Regardless of the effectiveness of water treatment efforts, poor conditions in distribution system storage tanks can decrease the quality of finished water. In order to prevent this from occurring, regular inspection and cleaning of storage tanks is essential and mandated in most states. Doing so regularly protects not only water quality and safety, it protects the asset from hidden corrosion and degraded coatings.
Dirty tanks can cause a variety of problems in water, including:
State regulations covering water storage tank inspection and cleaning vary. While some states require the draining and cleaning of tanks every three to five years, others require annual tank inspection without any mandatory draining or cleaning. Regardless of government regulations, regular inspection and cleaning of water storage tanks is still recommended. In fact, according to the AWWA Manual of Water Supply Practices, metal water storage tanks should be drained, inspected, cleaned and thoroughly disinfected at least once every three years. In areas where excess sediment is a known problem, the AWWA recommends annual cleanings. Keeping water storage units clean offers many benefits to consumers and operators alike, including:
If operators are opposed to a regular inspection and cleaning schedule, they can determine whether cleaning is needed by monitoring the disinfection levels of the water that enters and exits a storage facility in order to determine if additional cleaning is needed. In fact, utilities can even invest in a continuous monitoring system that will detect problems such as fluctuating temperatures and increased turbidity as soon as they occur. Although this type of system is typically expensive, it provides immediate results and can greatly reduce the chances of dirty water being delivered to customers and pay for itself in preventative maintenance.
Chemical cleaning is one of the best ways to completely clean a water storage tank. This method may use a number of chemicals ranging from sophisticated cleaning formulas to simple acids. Keep in mind that, although simple acids are less expensive than other chemicals, they may cause damage to the walls of the tank. Depending on the chemicals utilized, as well as other factors, the cost of chemical cleaning ranges from $3,000 to $6,500. Over the past few years, advanced chemical cleaning with NSF standard 60-certified chemical formulations have been developed to effectively clean tanks while minimizing downtime and structure damage. These low pressure spray on/spray off chemicals provide a fast, convenient and safe method to remove biofilm and scale from tanks.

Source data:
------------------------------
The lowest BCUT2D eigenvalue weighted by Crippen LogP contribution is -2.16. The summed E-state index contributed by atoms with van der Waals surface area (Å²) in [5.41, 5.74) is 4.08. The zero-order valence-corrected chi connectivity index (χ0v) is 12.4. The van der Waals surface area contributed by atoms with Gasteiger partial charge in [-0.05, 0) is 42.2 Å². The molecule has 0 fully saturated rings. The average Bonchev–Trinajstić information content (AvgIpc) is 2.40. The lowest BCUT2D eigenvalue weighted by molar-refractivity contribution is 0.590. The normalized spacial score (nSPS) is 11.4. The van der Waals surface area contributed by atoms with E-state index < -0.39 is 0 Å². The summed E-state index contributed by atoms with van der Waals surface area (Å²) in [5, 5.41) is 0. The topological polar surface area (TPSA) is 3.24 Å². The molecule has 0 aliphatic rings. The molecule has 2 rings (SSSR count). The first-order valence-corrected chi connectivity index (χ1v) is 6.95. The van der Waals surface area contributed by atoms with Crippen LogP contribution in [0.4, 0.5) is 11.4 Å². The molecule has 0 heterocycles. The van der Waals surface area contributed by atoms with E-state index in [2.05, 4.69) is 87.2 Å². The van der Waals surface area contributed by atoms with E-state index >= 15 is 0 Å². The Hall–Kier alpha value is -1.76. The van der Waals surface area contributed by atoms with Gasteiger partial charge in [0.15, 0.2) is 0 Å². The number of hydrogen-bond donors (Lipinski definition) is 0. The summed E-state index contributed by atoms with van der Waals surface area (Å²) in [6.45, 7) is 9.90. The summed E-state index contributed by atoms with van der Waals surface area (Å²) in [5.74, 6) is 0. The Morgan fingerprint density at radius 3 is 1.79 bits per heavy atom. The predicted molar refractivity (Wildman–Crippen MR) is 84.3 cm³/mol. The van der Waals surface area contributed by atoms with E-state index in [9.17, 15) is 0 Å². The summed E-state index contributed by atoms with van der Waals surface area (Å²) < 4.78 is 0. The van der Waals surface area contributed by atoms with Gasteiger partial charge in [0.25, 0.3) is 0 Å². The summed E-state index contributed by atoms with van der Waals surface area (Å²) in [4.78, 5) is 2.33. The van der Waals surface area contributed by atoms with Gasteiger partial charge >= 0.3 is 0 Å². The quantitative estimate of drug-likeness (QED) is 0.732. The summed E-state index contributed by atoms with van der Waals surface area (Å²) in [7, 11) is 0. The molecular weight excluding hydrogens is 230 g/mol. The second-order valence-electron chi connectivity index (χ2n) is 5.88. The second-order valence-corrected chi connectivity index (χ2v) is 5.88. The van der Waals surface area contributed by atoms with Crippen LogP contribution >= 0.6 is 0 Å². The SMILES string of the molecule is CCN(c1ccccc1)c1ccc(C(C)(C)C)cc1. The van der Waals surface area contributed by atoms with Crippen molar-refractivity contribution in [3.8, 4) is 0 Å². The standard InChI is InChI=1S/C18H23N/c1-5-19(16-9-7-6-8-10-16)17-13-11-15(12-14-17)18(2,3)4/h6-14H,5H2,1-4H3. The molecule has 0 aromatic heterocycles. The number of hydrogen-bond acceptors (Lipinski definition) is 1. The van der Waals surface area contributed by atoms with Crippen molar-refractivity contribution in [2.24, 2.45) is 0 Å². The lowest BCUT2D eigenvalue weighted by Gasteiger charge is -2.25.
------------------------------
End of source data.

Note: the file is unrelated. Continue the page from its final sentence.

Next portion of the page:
The interior of tanks can be power washed to remove accumulated biofilms. Before this method can be utilized, the tank must first be drained. In order to reach the highest portions of the tank, crews may need to use scaffolding. Power washing is typically less expensive than chemical cleaning, with costs ranging from $3,000 to $5,000. However, it does not remove biofilms or scale as effectively, leaving a potential for regrowth. Power washing can also damage tanks in some cases by damaging coatings or pitting concrete that then provides biofilms additional attachment points.
Divers can inspect a tank and remove sediment without draining it first. This method is less expensive than either chemical cleaning or power washing, with typical prices ranging from $1,500 to $3,000. However, this method also has limits. Because divers are tethered to an air source outside of the tank, they cannot move freely. Removing biofilms is difficult for divers, and cleanings performed won’t be as effective as they would be with more expensive methods. Divers can remove sediment in tanks but cannot clean wall surfaces that are significantly greater than floor surfaces.
The least expensive tank inspection and cleaning method involves the use of Remotely Operated Vehicles, or ROVs, to vacuum sediment. This method costs only $500 to $1,500, depending on the size of the tank and if sediment removal is included. ROVs can be utilized without draining the tank. However, because the ROV cannot reach all areas of the tank, thorough inspection and cleaning won’t be possible in these areas and ROVs cannot clean wall surfaces either, similar to the drawback of tank divers. Likewise, because ROVs are not able to thoroughly remove surface attachments, even areas that can be reached by the ROV may not be cleaned completely. Finally, unless the project includes sediment removal, ROVs typically avoid the bottom of the tank, where disturbed sediments may affect the turbidity of the water.